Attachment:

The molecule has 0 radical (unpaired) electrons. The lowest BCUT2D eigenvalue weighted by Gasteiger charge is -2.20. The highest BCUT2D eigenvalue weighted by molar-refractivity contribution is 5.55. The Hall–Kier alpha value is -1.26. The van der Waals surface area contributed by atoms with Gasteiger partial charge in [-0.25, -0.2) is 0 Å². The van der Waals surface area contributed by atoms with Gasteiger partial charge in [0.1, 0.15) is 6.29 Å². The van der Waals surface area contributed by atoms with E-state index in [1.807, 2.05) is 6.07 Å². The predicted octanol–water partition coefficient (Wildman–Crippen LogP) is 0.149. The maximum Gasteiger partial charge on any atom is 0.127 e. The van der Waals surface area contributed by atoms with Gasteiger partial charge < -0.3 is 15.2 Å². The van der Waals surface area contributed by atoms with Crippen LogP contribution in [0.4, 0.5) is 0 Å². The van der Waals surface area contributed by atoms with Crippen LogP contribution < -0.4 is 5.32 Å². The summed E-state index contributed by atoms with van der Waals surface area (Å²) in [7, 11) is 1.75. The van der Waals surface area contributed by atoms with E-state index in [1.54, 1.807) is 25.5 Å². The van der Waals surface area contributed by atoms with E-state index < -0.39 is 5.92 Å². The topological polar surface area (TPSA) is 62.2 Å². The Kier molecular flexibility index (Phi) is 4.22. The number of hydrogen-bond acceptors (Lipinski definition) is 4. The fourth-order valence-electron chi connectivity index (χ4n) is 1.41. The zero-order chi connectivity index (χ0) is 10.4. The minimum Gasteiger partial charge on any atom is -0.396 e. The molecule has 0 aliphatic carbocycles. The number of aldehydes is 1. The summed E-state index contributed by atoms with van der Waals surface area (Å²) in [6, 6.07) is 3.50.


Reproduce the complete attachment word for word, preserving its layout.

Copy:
The molecule has 0 radical (unpaired) electrons. The lowest BCUT2D eigenvalue weighted by Gasteiger charge is -2.20. The highest BCUT2D eigenvalue weighted by molar-refractivity contribution is 5.55. The Hall–Kier alpha value is -1.26. The van der Waals surface area contributed by atoms with Gasteiger partial charge in [-0.25, -0.2) is 0 Å². The van der Waals surface area contributed by atoms with Gasteiger partial charge in [0.1, 0.15) is 6.29 Å². The van der Waals surface area contributed by atoms with E-state index in [1.807, 2.05) is 6.07 Å². The predicted octanol–water partition coefficient (Wildman–Crippen LogP) is 0.149. The maximum Gasteiger partial charge on any atom is 0.127 e. The van der Waals surface area contributed by atoms with Gasteiger partial charge < -0.3 is 15.2 Å². The van der Waals surface area contributed by atoms with Crippen LogP contribution in [0.4, 0.5) is 0 Å². The van der Waals surface area contributed by atoms with Crippen LogP contribution < -0.4 is 5.32 Å². The summed E-state index contributed by atoms with van der Waals surface area (Å²) in [7, 11) is 1.75. The van der Waals surface area contributed by atoms with E-state index in [1.54, 1.807) is 25.5 Å². The van der Waals surface area contributed by atoms with E-state index < -0.39 is 5.92 Å². The topological polar surface area (TPSA) is 62.2 Å². The Kier molecular flexibility index (Phi) is 4.22. The number of hydrogen-bond acceptors (Lipinski definition) is 4. The fourth-order valence-electron chi connectivity index (χ4n) is 1.41. The zero-order chi connectivity index (χ0) is 10.4. The minimum Gasteiger partial charge on any atom is -0.396 e. The molecule has 0 aliphatic carbocycles. The number of aldehydes is 1. The summed E-state index contributed by atoms with van der Waals surface area (Å²) in [6, 6.07) is 3.50.